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Rutgers students protest journalist Milo Yiannopoulos's visit to campus

Rutgers School of Arts and Sciences senior Rebecca Ratero and School of Arts and Sciences junior Meryem Uzumcu protested the Feb. 9 visit of tech editor Milo Yiannopoulos inside Scott Hall on the College Avenue campus. – Photo by Photo by Edwin Gano | The Daily Targum

While journalist Milo Yiannopoulos spoke about the myth of the wage gap and the pitfalls of feminism, student protestors in the audience at Scott Hall stood up and smeared fake blood on their faces in opposition.

About 50 students sat in the audience to protest Yiannopoulos's University visit, which kicked off his “Dangerous Faggot” tour. Yiannopoulos, senior editor at conservative news site, is known for his controversial statements about feminism, race and political correctness.

After screaming, “This man represents hatred,” an anonymous female student smeared what appeared to be blood over her face and arms. About 10 others soon followed, and then left the room together. Roughly 40 protestors stayed for the remainder of the event. 

"We must, unlike the Left, engage in the other side of the argument," Yiannopoulos said. "I noticed that when they were asked questions, they left the room." 

A number of shouting matches and profane exchanges between audience members occurred throughout the event. Some audience members responded to the protestors by chanting, "Trump." 

Nyuma Waggeh, a School of Arts and Sciences junior and one of the protestors, believes Yiannopoulos's comments cross the line between hate speech and free speech.

“Freedom of speech is a responsibility,” Waggeh said. “You should use your privilege to be responsible for one another. Be conscious of what you speak, because a lot of people could take your message wrong.”

Yiannopoulos's offensive rhetoric can be found across his Twitter, which was recently unverified for seemingly political reasons. Just one example of his many controversial tweets includes, "Feminists want to do away with gender pronouns in that they’re all so disgustingly fat no one can tell what sex they are anyway.”

Throughout the event, Yiannopoulos made similar comments.

"Even women are giving up on feminism because they realize it is a poisonous creed that is pushing people apart," Yiannopoulos said at the event. 

The protest, organized by a collaboration of multiple student organizations such as social justice collective RU Speak Out, aimed to voice their concerns against comments such as these. Black Lives Matter Rutgers did not host, sponsor, or organize the protest in any capacity, according to a statement released by the group.

“(Rutgers groups) should not be inviting anyone like (Yiannopoulos) because what we stand for is inclusion and diversity,” Waggeh said. “If a speaker makes someone feel unsafe or uncomfortable, then they should not come to campus.”

Looking past individual tweets, Waggeh said “anyone who spews hate” should not speak on campus.

“Milo is a pawn in the system. What I want people to get out of this is to speak your voice,” she said. “If you have something to say, say it in moments of injustice like this.”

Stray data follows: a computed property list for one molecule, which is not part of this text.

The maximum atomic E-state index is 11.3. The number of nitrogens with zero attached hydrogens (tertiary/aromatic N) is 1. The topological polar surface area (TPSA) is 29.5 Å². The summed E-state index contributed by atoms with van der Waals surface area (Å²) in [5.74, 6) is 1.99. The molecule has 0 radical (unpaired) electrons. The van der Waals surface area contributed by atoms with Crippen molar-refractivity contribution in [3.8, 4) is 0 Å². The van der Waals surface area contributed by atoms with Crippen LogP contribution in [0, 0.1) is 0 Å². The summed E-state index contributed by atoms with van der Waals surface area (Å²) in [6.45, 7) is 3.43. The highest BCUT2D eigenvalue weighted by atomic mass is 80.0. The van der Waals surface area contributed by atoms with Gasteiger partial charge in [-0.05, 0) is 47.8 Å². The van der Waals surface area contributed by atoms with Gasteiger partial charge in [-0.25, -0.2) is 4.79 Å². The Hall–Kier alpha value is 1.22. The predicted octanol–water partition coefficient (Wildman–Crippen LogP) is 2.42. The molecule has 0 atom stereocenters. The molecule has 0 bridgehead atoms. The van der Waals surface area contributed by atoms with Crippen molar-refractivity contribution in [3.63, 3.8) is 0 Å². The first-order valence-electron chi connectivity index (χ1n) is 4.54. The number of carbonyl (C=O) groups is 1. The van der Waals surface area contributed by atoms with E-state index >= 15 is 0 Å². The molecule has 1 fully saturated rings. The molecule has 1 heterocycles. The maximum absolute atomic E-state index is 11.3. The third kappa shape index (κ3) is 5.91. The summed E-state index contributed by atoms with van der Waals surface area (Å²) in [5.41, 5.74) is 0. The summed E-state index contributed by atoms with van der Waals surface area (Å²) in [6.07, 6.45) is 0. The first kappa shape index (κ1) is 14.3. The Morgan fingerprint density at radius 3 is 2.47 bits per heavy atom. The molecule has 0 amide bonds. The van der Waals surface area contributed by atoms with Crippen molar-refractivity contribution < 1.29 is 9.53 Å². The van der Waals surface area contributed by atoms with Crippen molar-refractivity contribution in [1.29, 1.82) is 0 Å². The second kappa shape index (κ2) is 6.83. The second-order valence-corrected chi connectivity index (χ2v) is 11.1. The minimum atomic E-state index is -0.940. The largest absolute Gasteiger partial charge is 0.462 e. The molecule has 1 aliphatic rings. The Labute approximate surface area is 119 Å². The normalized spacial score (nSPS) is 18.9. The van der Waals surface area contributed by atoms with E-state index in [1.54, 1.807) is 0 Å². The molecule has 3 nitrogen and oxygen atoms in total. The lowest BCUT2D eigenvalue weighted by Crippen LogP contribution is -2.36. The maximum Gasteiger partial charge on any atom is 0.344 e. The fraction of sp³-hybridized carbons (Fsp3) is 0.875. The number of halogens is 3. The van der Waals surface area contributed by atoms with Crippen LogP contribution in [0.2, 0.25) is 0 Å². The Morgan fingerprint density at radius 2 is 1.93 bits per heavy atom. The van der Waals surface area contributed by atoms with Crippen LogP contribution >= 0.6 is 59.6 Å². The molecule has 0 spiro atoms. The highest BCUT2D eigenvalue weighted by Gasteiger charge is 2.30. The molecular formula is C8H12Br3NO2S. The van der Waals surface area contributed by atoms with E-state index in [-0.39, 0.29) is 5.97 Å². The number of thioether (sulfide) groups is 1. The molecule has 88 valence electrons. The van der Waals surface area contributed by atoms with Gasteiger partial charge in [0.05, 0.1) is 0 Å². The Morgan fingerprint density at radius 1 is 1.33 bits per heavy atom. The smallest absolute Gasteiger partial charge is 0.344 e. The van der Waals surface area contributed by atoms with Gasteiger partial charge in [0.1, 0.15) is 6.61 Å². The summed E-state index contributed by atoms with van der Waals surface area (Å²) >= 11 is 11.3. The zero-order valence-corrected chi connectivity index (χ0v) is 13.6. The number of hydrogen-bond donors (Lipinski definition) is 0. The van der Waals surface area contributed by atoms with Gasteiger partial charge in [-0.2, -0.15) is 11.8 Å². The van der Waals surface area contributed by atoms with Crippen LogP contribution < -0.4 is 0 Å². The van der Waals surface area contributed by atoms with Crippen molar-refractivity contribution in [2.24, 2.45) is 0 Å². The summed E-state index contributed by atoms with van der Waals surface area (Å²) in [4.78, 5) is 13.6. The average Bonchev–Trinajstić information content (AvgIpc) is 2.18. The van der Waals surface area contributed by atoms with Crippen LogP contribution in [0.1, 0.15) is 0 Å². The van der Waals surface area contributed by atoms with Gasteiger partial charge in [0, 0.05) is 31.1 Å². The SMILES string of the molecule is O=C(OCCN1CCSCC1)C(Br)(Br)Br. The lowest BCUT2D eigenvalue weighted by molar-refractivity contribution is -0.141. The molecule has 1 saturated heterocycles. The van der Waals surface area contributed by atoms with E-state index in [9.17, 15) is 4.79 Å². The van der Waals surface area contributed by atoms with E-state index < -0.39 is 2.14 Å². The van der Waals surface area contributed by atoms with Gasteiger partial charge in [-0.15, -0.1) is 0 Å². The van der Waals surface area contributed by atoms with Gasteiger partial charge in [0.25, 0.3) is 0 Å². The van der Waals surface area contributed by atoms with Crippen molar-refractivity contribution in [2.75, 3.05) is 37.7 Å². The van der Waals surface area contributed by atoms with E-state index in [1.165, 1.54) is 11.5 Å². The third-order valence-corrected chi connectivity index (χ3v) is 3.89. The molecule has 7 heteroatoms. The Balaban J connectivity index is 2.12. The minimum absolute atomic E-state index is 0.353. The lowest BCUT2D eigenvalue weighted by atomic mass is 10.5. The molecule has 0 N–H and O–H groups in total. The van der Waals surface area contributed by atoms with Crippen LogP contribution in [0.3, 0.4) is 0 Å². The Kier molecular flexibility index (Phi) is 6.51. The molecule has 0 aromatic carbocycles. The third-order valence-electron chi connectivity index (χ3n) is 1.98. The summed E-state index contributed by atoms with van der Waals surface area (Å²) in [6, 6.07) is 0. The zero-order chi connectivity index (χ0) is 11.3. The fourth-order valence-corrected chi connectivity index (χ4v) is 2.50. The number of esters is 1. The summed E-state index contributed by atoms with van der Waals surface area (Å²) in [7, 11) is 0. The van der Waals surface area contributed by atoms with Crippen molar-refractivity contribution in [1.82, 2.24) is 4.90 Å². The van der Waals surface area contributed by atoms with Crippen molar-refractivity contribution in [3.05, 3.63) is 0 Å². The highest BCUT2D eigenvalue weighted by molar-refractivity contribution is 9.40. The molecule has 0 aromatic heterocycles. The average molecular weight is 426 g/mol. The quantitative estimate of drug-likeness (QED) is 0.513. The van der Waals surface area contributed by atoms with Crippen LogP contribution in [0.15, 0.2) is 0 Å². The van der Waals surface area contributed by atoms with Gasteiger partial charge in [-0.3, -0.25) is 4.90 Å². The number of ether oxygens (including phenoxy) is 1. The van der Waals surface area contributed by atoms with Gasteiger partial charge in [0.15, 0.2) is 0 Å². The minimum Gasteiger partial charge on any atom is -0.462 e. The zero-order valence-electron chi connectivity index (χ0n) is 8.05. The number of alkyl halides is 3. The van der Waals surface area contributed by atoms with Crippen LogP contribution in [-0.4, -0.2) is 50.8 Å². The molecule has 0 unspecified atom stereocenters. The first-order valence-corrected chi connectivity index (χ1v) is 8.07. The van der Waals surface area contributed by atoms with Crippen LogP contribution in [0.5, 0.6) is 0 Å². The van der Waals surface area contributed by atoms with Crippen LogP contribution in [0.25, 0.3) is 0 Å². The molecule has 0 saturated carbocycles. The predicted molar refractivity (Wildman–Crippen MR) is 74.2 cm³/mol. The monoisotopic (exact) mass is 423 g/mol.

Matthew Boyer, president of Young Americans for Liberty's Rutgers chapter, disagrees.

Young Americans for Liberty invited Yiannopoulos to the school in order to expose students to opinions that do not align with their own, Boyer said. 

In the past few years, Boyer said college students have been censoring ideas on campus that do not match their own liberal views. Such instances at Rutgers include the Condoleezza Rice protests in 2012 and the school’s restrictive “free speech zones.”

“No matter how provocative or taboo the speech may be, there’s still a value to that speech," said Boyer, a School of Arts and Sciences senior. “I think it’s really important to hear people come speak, even if you don’t agree with them.”

Boyer believes there is a hypocrisy in social justice movements, whose demonstrators want the freedom to protest racial inequality, but simultaneously want to quell opposing views using “safe spaces” and “trigger warnings.”

“If you’re a climate change denier, you might be upset that Bill Nye came and pushed climate change at your commencement. But those people weren’t protesting at your commencement,” said Boyer, whose own “trigger words” include Barack Obama and Hillary Clinton.

Opposition to Yiannopoulos does not stem from opposition to free speech, but to racism and sexism, said Egypt Pringley, a School of Arts and Sciences senior. 

"Everyone is entitled to their opinions, but not everything he says is factual," Pringley said. "We say we are a research institution … and we are going to have this speaker come here who says flagrant things like the wage gap doesn’t exist or rape culture doesn’t exist."

Before the event, Boyer emphasized the question and answer portion of Yiannopoulos's talk as a way for students to get involved in the debate.

A number of protestors directed questions to Yiannopoulos during the event.

“If you have a question, come and formulate them, don’t just shout them out,” Boyer said. “That’s such an easy way out of the debate.”

Editor's Note: A previous version of this article implied that RU Speak Out was the sole organizer of the student protest when it was one of multiple organizers. The article has been edited for clarity.


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